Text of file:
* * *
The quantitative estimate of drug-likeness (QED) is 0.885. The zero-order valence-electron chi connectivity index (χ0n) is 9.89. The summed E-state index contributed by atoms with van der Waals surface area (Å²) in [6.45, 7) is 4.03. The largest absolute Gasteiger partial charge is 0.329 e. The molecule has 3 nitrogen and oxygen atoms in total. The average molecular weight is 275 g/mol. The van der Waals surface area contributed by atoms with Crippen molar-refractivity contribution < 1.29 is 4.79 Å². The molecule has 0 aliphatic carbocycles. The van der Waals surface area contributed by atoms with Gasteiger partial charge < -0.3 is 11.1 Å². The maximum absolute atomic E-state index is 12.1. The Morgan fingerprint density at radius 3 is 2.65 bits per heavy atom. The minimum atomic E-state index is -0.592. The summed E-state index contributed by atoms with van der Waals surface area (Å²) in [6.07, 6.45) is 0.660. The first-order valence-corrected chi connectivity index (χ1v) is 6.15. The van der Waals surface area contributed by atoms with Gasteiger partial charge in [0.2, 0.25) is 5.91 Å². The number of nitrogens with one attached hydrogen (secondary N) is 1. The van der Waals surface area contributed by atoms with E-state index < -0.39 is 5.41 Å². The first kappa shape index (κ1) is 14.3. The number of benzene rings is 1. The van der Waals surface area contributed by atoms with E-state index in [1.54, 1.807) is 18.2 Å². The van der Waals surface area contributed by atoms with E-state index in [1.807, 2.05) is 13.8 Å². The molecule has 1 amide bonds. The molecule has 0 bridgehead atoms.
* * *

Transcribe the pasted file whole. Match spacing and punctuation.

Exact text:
The quantitative estimate of drug-likeness (QED) is 0.885. The zero-order valence-electron chi connectivity index (χ0n) is 9.89. The summed E-state index contributed by atoms with van der Waals surface area (Å²) in [6.45, 7) is 4.03. The largest absolute Gasteiger partial charge is 0.329 e. The molecule has 3 nitrogen and oxygen atoms in total. The average molecular weight is 275 g/mol. The van der Waals surface area contributed by atoms with Crippen molar-refractivity contribution < 1.29 is 4.79 Å². The molecule has 0 aliphatic carbocycles. The van der Waals surface area contributed by atoms with Gasteiger partial charge < -0.3 is 11.1 Å². The maximum absolute atomic E-state index is 12.1. The Morgan fingerprint density at radius 3 is 2.65 bits per heavy atom. The minimum atomic E-state index is -0.592. The summed E-state index contributed by atoms with van der Waals surface area (Å²) in [6.07, 6.45) is 0.660. The first-order valence-corrected chi connectivity index (χ1v) is 6.15. The van der Waals surface area contributed by atoms with Gasteiger partial charge in [0.2, 0.25) is 5.91 Å². The number of nitrogens with one attached hydrogen (secondary N) is 1. The van der Waals surface area contributed by atoms with E-state index < -0.39 is 5.41 Å². The first kappa shape index (κ1) is 14.3. The number of benzene rings is 1. The van der Waals surface area contributed by atoms with E-state index in [1.54, 1.807) is 18.2 Å². The van der Waals surface area contributed by atoms with E-state index in [1.807, 2.05) is 13.8 Å². The molecule has 1 amide bonds. The molecule has 0 bridgehead atoms.